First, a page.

Epidemiology and Biostatistics Publications

Smoking prevalence and attributable disease burden in 195 countries and territories, 1990-2015: A systematic analysis from the global burden of disease study 2015


Marissa B. Reitsma, Institute for Health Metrics and Evaluation
Nancy Fullman, Institute for Health Metrics and Evaluation
Marie Ng, Institute for Health Metrics and Evaluation
Joseph S. Salama, Institute for Health Metrics and Evaluation
Amanuel Abajobir, The University of Queensland
Kalkidan Hassen Abate, Jimma University
Cristiana Abbafati, Sapienza Università di Roma
Semaw Ferede Abera, Universität Hohenheim
Biju Abraham, NMSM Government College Kalpetta
Gebre Yitayih Abyu, Mekelle University
Akindele Olupelumi Adebiyi, University of Ibadan
Ziyad Al-Aly, Washington University in St. Louis
Alicia V. Aleman, Universidad de la Republica
Raghib Ali, University of Oxford
Ala'a Al Alkerwi, Luxembourg Institute of Health
Peter Allebeck, Karolinska Institutet
Rajaa Mohammad Al-Raddadi, Ministry of Health Saudi Arabia
Azmeraw T. Amare, Marshall University
Alemayehu Amberbir, Dignitas International
Walid Ammar, Ministry of Public Health, Lebanon
Stephen Marc Amrock, Oregon Health & Science University
Carl Abelardo T. Antonio, University of the Philippines Manila
Hamid Asayesh, Qom University of Medical Sciences and Health Services
Niguse Tadela Atnafu, Mizan-Tepi University
Peter Azzopardi, University of Melbourne
Amitava Banerjee, Bucharest University of Economic Studies
Aleksandra Barac, University of Belgrade
Tonatiuh Barrientos-Gutierrez, The University of Adelaide
Ana Cristina Basto-Abreu, University of Montreal
Shahrzad Bazargan-Hejazi, Charles R. Drew University of Medicine and Science
Neeraj Bedi, College of Public Health and Tropical Medicine
Brent Bell, Institute for Health Metrics and Evaluation

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The Lancet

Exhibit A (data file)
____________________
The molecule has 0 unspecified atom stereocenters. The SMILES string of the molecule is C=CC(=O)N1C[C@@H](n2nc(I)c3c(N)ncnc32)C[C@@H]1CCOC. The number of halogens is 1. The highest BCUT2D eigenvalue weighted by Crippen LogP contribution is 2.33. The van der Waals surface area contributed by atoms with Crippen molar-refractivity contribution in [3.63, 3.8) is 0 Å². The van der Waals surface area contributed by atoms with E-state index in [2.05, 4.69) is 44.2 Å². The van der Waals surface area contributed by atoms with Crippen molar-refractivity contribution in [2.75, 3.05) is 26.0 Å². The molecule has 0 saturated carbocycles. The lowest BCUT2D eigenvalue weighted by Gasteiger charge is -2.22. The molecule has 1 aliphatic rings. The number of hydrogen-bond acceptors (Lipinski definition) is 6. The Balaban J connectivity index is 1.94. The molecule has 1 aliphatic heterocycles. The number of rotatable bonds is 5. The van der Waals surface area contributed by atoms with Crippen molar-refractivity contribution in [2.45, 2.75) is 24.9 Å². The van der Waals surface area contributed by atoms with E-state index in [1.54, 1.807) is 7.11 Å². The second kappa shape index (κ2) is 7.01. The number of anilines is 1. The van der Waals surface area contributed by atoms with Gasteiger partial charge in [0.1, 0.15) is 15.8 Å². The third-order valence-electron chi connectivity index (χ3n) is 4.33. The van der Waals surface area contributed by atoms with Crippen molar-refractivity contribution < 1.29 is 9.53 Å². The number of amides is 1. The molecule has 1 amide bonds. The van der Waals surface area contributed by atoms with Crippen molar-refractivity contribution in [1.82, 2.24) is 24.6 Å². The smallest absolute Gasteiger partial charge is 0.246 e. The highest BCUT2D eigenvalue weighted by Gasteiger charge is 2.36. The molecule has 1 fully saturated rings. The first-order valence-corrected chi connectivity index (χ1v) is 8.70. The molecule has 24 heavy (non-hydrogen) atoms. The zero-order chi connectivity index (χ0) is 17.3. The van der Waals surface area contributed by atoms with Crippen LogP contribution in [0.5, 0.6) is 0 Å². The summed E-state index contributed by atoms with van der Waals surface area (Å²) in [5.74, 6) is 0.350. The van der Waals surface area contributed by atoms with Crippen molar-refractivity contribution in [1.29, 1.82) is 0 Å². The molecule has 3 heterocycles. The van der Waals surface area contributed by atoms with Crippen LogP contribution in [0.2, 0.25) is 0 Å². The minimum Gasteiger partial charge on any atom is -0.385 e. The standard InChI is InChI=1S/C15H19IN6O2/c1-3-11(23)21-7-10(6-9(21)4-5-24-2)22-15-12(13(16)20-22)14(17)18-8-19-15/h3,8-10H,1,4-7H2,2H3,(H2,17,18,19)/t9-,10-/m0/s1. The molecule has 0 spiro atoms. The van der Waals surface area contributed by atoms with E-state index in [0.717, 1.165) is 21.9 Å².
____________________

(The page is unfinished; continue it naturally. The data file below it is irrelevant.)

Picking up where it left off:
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Background The scale-up of tobacco control, especially after the adoption of the Framework Convention for Tobacco Control, is a major public health success story. Nonetheless, smoking remains a leading risk for early death and disability worldwide, and therefore continues to require sustained political commitment. The Global Burden of Diseases, Injuries, and Risk Factors Study (GBD) offers a robust platform through which global, regional, and national progress toward achieving smoking-related targets can be assessed. Methods We synthesised 2818 data sources with spatiotemporal Gaussian process regression and produced estimates of daily smoking prevalence by sex, age group, and year for 195 countries and territories from 1990 to 2015. We analysed 38 risk-outcome pairs to generate estimates of smoking-attributable mortality and disease burden, as measured by disability-adjusted life-years (DALYs). We then performed a cohort analysis of smoking prevalence by birth-year cohort to better understand temporal age patterns in smoking. We also did a decomposition analysis, in which we parsed out changes in all-cause smoking-attributable DALYs due to changes in population growth, population ageing, smoking prevalence, and risk-deleted DALY rates. Finally, we explored results by level of development using the Socio-demographic Index (SDI). Findings Worldwide, the age-standardised prevalence of daily smoking was 25·0% (95% uncertainty interval [UI] 24·2-25·7) for men and 5·4% (5·1-5·7) for women, representing 28·4% (25·8-31·1) and 34·4% (29·4-38·6) reductions, respectively, since 1990. A greater percentage of countries and territories achieved significant annualised rates of decline in smoking prevalence from 1990 to 2005 than in between 2005 and 2015; however, only four countries had significant annualised increases in smoking prevalence between 2005 and 2015 (Congo [Brazzaville] and Azerbaijan for men and Kuwait and Timor-Leste for women). In 2015, 11·5% of global deaths (6·4 million [95% UI 5·7-7·0 million]) were attributable to smoking worldwide, of which 52·2% took place in four countries (China, India, the USA, and Russia). Smoking was ranked among the five leading risk factors by DALYs in 109 countries and territories in 2015, rising from 88 geographies in 1990. In terms of birth cohorts, male smoking prevalence followed similar age patterns across levels of SDI, whereas much more heterogeneity was found in age patterns for female smokers by level of development. While smoking prevalence and risk-deleted DALY rates mostly decreased by sex and SDI quintile, population growth, population ageing, or a combination of both, drove rises in overall smoking attributable DALYs in low-SDI to middle-SDI geographies between 2005 and 2015. Interpretation The pace of progress in reducing smoking prevalence has been heterogeneous across geographies, development status, and sex, and as highlighted by more recent trends, maintaining past rates of decline should not be taken for granted, especially in women and in low-SDI to middle-SDI countries. Beyond the effect of the tobacco industry and societal mores, a crucial challenge facing tobacco control initiatives is that demographic forces are poised to heighten smoking's global toll, unless progress in preventing initiation and promoting cessation can be substantially accelerated. Greater success in tobacco control is possible but requires effective, comprehensive, and adequately implemented and enforced policies, which might in turn require global and national levels of political commitment beyond what has been achieved during the past 25 years.

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